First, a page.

In Torque3D, callback functions are used to respond to certain events or actions in the game. One type of callback function that can be utilized is the callOnModules function. This function allows modules to respond to arbitrary calls in a signal-notify-like pattern, without being tied to a specific object. In this article, we will explore how to use callOnModules in TorqueScript.

Understanding callOnModules

The callOnModules function is used to invoke a function in all loaded modules. This means that any module that has the specified function will be called when callOnModules is invoked. This is useful for creating signal-notify-like behavior in Torque3D.

callOnModules has several useful parameters to control the signaling behavior, as well as allowing arguments to be passed along for recievers.

function callOnModules(%functionName, %moduleGroup, %var0, %var1, %var2, %var3, %var4, %var5, %var6)

As you can see, it takes not only the functionName to be invoked, but a moduleGroup. Normally this would just be the "Game" group, but allows you to filter the invokes for just tools, or core, or mods.

It additionally supports several arguments that can be passed along to facilitate the function behavior.

Calling callOnModules to Trigger the Callback

Once you have the callback function in your module's namespace, you can use the callOnModules function to trigger the callback in all loaded modules. For example, to call the "onMySignal" function in all loaded modules, you can use the following TorqueScript code:


This will invoke the "onMySignal" function in all modules that have it.

Handling the Callback in a Module

When the callback function is invoked in a module, you can handle it like any other function. For example, if you have a module named "MyModule" and want to handle the "onMySignal" function, you can add the following code to your module:

function MyModule::onMySignal(%this)
   // Handle the signal here

This code defines the "onMySignal" function in the "MyModule" module and handles the signal in the module.

Example Usage

This behavior is broadly useful, because it allows many different modules to handle a common invoke in another module.

For an example, suppose we have in our game items that can be picked up. Rather than having to hard-integrate our gameplay code to specifically call functions for the inventory module to handle the on-pickup event, we can have the on-pickup event utilize callOnModules, and other modules will be able to listen for that call.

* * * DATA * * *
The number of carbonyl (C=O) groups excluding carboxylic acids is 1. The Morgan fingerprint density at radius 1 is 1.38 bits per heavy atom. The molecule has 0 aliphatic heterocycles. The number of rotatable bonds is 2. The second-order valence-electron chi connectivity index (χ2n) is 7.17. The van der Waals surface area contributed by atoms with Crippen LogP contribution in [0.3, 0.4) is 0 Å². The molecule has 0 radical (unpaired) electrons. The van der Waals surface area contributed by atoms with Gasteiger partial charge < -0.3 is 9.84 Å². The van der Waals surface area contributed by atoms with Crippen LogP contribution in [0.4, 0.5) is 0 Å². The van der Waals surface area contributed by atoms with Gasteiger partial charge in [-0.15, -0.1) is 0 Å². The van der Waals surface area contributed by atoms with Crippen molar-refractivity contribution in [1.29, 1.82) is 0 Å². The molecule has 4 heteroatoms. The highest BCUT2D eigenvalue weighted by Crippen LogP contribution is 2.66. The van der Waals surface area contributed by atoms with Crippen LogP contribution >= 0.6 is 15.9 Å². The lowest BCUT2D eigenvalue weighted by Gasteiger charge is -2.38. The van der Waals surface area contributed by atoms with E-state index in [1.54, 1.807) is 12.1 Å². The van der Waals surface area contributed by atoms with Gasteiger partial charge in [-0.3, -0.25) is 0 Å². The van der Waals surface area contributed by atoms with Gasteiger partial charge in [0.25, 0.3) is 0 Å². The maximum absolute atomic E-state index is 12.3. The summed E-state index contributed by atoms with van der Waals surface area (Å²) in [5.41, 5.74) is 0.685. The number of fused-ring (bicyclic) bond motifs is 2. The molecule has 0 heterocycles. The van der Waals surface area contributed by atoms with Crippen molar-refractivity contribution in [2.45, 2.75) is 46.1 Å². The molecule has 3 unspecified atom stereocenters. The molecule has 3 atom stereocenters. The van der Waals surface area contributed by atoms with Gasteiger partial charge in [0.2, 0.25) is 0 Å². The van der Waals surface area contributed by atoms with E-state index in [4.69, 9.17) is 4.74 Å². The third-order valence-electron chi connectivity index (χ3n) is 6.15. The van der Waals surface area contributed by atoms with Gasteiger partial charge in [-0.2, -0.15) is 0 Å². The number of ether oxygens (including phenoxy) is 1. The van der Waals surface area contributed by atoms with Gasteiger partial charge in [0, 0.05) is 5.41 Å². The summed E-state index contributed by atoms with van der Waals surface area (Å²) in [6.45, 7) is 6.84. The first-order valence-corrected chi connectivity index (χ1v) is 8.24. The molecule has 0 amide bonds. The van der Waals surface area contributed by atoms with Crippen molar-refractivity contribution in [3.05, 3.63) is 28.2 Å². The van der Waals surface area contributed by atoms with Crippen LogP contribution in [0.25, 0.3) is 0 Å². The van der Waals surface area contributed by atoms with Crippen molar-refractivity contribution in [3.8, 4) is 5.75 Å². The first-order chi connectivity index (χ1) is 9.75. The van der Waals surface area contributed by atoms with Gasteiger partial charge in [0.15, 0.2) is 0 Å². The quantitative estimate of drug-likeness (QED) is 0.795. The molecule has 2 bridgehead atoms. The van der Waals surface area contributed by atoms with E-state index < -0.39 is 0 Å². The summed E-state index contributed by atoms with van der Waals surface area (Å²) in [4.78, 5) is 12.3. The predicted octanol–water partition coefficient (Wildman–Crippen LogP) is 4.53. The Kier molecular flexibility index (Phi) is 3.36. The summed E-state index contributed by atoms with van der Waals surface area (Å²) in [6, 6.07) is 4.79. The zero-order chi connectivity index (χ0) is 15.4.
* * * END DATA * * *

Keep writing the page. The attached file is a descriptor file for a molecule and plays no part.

For the concrete example:

function ShapeBase::setInventory(%this, %itemData, %value)
      %this.inventoryArray = new ArrayObject();
   // Set the inventory amount for this datablock and invoke inventory
   // callbacks.  All changes to inventory go through this single method.

   // Impose inventory limits
   if (%value < 0)
      %value = 0;
      %max = %this.maxInventory(%itemData);
      if (%value > %max && %max != 0)
         %value = %max;

   // Set the value and invoke object callbacks
   %currentAmount = %this.getInventory(%itemData);
   if (%currentAmount != %value)
      %name = %itemData.getName();
      %invIdx = %this.inventoryArray.getIndexFromKey(%name);
      if(%invIdx == -1)
         %this.inventoryArray.add(%name, %value);
         %this.inventoryArray.setValue(%value, %invIdx);
      %itemData.onInventory(%this, %value);
      %this.getDataBlock().onInventory(%itemData, %value);
   callonModules("onSetInventory","Game", %this, %itemData, %value); //%this is the object-instance holding the item
   return %value;

In this example, our inventory system module handles having an object's inventory being set. Once the inventory change has occured, we use callOnModules to inform about the onSetInventory call, along with the relevant data.

In another module, in this case an Objectives module, we have the function that will be invoked:

function ObjectiveModule::onSetInventory(%this, %playerInst, %itemData, %currentAmount)
    %count = %this.Objectives.count();
    for (%i=0; %i<%count; %i++)
        %ObjectiveTag = %this.Objectives.getKey(%i);
        if (%ObjectiveTag.collectionItem $= %itemData.getName())
            %idx = %this.items.getIndexFromKey(%itemData.getName());
            if (%idx != -1)
                %this.items.setValue(%currentAmount, %idx);
	         for (%clientIndex = 0; %clientIndex < ClientGroup.getCount(); %clientIndex++)
		         %cl = ClientGroup.getObject(%clientIndex);
            if (%currentAmount >= %ObjectiveTag.collectionCount)

This allows the ObjectiveModule to listen for the onSetInventory event without needing to modify the inventory module's code to call to the objectives module directly.

This allows much more effective drop-in-and-go behavior for modules and allows different gameplay code to easily interop without a lot of manual work to integrate.

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